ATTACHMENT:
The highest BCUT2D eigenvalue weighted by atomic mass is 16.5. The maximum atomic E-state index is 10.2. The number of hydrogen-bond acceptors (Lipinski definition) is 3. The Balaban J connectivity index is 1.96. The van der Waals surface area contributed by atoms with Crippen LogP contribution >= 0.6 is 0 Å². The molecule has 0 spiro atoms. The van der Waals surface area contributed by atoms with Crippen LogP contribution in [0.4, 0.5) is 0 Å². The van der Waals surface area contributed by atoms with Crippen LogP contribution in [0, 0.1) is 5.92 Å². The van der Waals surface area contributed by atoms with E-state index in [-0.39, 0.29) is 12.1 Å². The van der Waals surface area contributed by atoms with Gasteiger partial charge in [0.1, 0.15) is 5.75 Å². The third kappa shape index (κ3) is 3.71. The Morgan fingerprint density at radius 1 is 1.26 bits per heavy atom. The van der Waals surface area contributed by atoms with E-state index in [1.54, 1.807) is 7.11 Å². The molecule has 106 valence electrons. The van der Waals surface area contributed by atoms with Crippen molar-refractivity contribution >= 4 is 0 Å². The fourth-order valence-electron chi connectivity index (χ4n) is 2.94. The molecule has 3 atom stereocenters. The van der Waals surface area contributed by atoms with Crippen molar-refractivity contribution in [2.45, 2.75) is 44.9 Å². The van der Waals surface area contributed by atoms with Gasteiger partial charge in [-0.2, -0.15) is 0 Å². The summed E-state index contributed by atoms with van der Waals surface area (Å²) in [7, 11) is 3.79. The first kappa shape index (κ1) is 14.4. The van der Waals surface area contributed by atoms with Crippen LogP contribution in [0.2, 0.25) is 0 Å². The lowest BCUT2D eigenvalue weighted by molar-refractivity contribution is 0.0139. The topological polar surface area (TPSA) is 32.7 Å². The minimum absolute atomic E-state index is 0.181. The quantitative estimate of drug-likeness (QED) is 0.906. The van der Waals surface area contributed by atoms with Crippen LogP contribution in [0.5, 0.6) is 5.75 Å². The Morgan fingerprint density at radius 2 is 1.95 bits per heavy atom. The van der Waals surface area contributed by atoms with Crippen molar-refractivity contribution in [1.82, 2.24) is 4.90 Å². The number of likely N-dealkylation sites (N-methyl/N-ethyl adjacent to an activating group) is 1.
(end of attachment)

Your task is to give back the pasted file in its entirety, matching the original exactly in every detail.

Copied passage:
The highest BCUT2D eigenvalue weighted by atomic mass is 16.5. The maximum atomic E-state index is 10.2. The number of hydrogen-bond acceptors (Lipinski definition) is 3. The Balaban J connectivity index is 1.96. The van der Waals surface area contributed by atoms with Crippen LogP contribution >= 0.6 is 0 Å². The molecule has 0 spiro atoms. The van der Waals surface area contributed by atoms with Crippen LogP contribution in [0.4, 0.5) is 0 Å². The van der Waals surface area contributed by atoms with Crippen LogP contribution in [0, 0.1) is 5.92 Å². The van der Waals surface area contributed by atoms with E-state index in [-0.39, 0.29) is 12.1 Å². The van der Waals surface area contributed by atoms with Gasteiger partial charge in [0.1, 0.15) is 5.75 Å². The third kappa shape index (κ3) is 3.71. The Morgan fingerprint density at radius 1 is 1.26 bits per heavy atom. The van der Waals surface area contributed by atoms with E-state index in [1.54, 1.807) is 7.11 Å². The molecule has 106 valence electrons. The van der Waals surface area contributed by atoms with Crippen molar-refractivity contribution >= 4 is 0 Å². The fourth-order valence-electron chi connectivity index (χ4n) is 2.94. The molecule has 3 atom stereocenters. The van der Waals surface area contributed by atoms with Crippen molar-refractivity contribution in [2.45, 2.75) is 44.9 Å². The van der Waals surface area contributed by atoms with Gasteiger partial charge in [-0.2, -0.15) is 0 Å². The summed E-state index contributed by atoms with van der Waals surface area (Å²) in [7, 11) is 3.79. The first kappa shape index (κ1) is 14.4. The van der Waals surface area contributed by atoms with Crippen LogP contribution in [0.2, 0.25) is 0 Å². The lowest BCUT2D eigenvalue weighted by molar-refractivity contribution is 0.0139. The topological polar surface area (TPSA) is 32.7 Å². The minimum absolute atomic E-state index is 0.181. The quantitative estimate of drug-likeness (QED) is 0.906. The van der Waals surface area contributed by atoms with Crippen LogP contribution in [0.5, 0.6) is 5.75 Å². The Morgan fingerprint density at radius 2 is 1.95 bits per heavy atom. The van der Waals surface area contributed by atoms with Crippen molar-refractivity contribution in [1.82, 2.24) is 4.90 Å². The number of likely N-dealkylation sites (N-methyl/N-ethyl adjacent to an activating group) is 1.